What if king lear were a woman?
WILLMOTT IS CERTAINLY PROVING HIMSELF AS ONE OF LONDON'S MOST DIVERSE AND ADVENTUROUS THEATRE DIRECTORS.
Even those who know King Lear inside out will have their eyes opened
Ursula Mohan gives a tremendous performance as the title character.
THEATRE IS ALL ABOUT
WEST END FRAME
A TENDER AND MOVING PRODUCTION
It’s a thrill to watch Mohan’s wrenching performance up close. Cordelia’s death feels agonising when witnessed by her mother and that awful line – ‘O, you are men of stones’ – hits harder still when uttered by a woman.
NOTHING IS LOST IN
CASTING A WOMAN AS LEAR
Instead the core of the tragedies critique on gender is more powerfully brought home. This production reminds us that Shakespeare’s plays resonate beyond mainstream interpretations
I WAS PROFOUNDLY MOVED
BBC RADIO 3
A FANTASTIC CONCEPT
The acting was incredible
Ursula Mohan as Lear gives a truly remarkable performance
This production brings new focus to Shakespeare's great tragedy. Ursula Mohan is mesmerising as she wrestles with power, motherhood and growing old.
DR PRETI TANEJA BBC
A TREMENDOUS AND CAPTIVATING LEAR
Jeater and Duncan’s lifelike portrayal of the evil that springs from Goneril and Regan’s tested patience has an exceptionally unsettling quality.
THE ACTING WAS INCREDIBLE
– particularly Rikki Lawton (Edmund), Richard Derrington (Gloucester) and Joseph Taylor (the Fool) – and the vast majority of the cast really know how to deliver Shakespeare’s lines clearly and passionately. This is clear from the way the audience was engaged with the cast and their predicaments.
Ursula Mohan as Lear gives a truly remarkable performance as Lear, both emotionally and physically. Not for one moment did it seem unnatural that she was a woman – it was completely believable and certain lines took on new meaning when said by a queen rather than a king, particularly when Lear realises that the power has gone to her two elder daughters’ heads.
URSULA MOHAN STEPS INTO THIS MOST ICONIC OF SHAKESPEAREAN ROLES, IN WHAT PROVES TO BE A FASCINATING PIECE OF THEATRE.
There’s a fine trio of performances from Richard Derrington’s infinitely compassionate Gloucester, Tom McCarron’s earnestly well-toned Edgar and Rikki Lawton’s wickedly seductive Edmund. Lawton’s conspiratorial glint is perfect for seducing us the audience into forgiving even his most dastardly of deeds and I loved the intensity that McCarron’s brought to the wronged heir, his opiate-led descent into Poor Tom territory horrifically compelling.
THERE OUGHT TO BE CLOWNS
WILLMOTT’S PRODUCTION IS WELL WORTH CATCHING AS AN ANTIDOTE TO THE RUSSELL BEALE KING LEAR AT THE NATIONAL.
Rikki Lawton is a splendidly evil, sexy Edmund, Claire Jeater and Felicity Duncan impressive as Regan and Goneril, while Richard Derrington makes a fine,d noble Gloucester
BRITISH THEATRE GUIDE
A REFRESHING NEW LOOK AT KING LEAR
especially alert to the play’s textures and its ripeness for a modern re-imagining. As they tussle over the forged letter, for instance, Richard Derrington (Gloucester) and Rikki Lawton (Edmund) turn what is commonly played as a series of static set-pieces into a dynamic, nuanced exchange.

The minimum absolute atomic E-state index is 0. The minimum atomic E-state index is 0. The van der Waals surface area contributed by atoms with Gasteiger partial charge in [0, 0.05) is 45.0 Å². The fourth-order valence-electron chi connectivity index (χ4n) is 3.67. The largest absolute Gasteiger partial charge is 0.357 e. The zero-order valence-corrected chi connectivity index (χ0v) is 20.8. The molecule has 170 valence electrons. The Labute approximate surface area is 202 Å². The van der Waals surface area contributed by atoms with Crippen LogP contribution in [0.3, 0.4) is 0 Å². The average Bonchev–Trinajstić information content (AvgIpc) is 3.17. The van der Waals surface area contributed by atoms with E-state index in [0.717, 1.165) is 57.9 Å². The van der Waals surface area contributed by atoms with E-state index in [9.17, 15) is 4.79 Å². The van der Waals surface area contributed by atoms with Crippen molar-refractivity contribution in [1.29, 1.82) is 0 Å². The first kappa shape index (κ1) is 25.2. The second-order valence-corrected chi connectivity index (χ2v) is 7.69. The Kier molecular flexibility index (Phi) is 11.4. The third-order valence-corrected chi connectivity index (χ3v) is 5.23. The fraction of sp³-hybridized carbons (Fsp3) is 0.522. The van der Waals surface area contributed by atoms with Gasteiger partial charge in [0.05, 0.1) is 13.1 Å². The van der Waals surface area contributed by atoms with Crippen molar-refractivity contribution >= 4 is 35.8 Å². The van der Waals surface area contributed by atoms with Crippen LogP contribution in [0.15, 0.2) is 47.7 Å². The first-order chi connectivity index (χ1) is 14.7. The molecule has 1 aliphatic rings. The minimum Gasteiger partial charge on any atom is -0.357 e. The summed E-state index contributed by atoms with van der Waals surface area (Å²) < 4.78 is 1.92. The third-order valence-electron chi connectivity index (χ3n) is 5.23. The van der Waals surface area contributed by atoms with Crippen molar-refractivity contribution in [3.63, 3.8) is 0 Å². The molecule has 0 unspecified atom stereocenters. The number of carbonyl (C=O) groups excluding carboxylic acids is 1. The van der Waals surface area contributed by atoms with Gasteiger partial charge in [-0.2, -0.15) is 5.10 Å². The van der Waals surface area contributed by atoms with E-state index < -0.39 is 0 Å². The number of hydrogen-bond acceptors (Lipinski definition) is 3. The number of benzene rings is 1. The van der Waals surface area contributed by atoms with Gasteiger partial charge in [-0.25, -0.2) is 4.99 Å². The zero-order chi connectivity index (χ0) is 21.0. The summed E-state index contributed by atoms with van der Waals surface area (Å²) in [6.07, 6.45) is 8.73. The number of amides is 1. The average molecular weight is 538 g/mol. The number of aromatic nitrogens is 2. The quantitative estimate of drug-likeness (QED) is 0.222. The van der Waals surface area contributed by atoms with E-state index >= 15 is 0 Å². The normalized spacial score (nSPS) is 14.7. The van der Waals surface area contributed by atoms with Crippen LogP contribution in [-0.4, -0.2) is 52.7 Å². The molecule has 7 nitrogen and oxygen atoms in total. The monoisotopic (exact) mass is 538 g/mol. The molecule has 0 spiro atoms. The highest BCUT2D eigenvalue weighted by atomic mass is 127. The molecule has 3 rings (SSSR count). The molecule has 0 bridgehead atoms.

The disruption of Edgar’s very Renaissance harmony with the order of things is perfectly translated into the present day when he emerges engaged in a meticulous exercise regime and descends into drug abuse (I particularly enjoyed the transformation of the pin that Poor Tom sticks into his arm, a ‘horrible object’, into a heroin-filled syringe).
This production is characterised, too, by an insightful naturalism. Claire Jeater and Felicity Duncan never falter as the glamorous, swaggering, controlling sisters Goneril and Regan. In the windowless Union Theatre, the violence in this Lear has all of the concentrated immediacy of a lethal backroom roughhouse. Most strikingly, France’s defeat is portrayed not (as is most common) as a set of alarums and skirmishes in the far distance whilst the stage is occupied solely by Gloucester sitting under a tree. Instead it is heart-rendingly close to us: their blows shaking the table around which the audience are invited to sit and encircle the action, Edmund beats France to a pulp in front of Cordelia.
As Lear, Mohan is lyrically tender and luxuriatingly spiteful, determined to enjoy herself in her retirement and completely lost when her eagerly-awaited plans for the good life sour. Thanks to the constant presence of the Fool in surgeon’s garb, this Lear is sick and vulnerable from the start – her tragedy seems not so much a change in her character as the fact that she becomes less and less able to hide her weaknesses from others
Despite this production’s tagline ‘What if King Lear was a woman?’, questions of gender are irrelevant when weighing Mohan’s interpretation of the character as a uniquely resonant one. Mohan’s Queen evokes what for many audience members will be an unnervingly familiar image – the stroppy elderly relative battling dementia, whose demands for love and help deplete the time and threaten the independence of her children.
URSULA MOHAN AS QUEEN LEAR RISES VALIANTLY TO THE CHALLENGES OF THE ROLE
and gets strong support from her director and first-rate cast. Willmott’s production is well worth catching as an antidote to the Russell Beale King Lear at the National.
BRITISH THEATRE GUIDE
PHIL WILLMOTT’S STAGING IS AN INTERESTING TWIST ON SHAKESPEARE’S TRAGEDY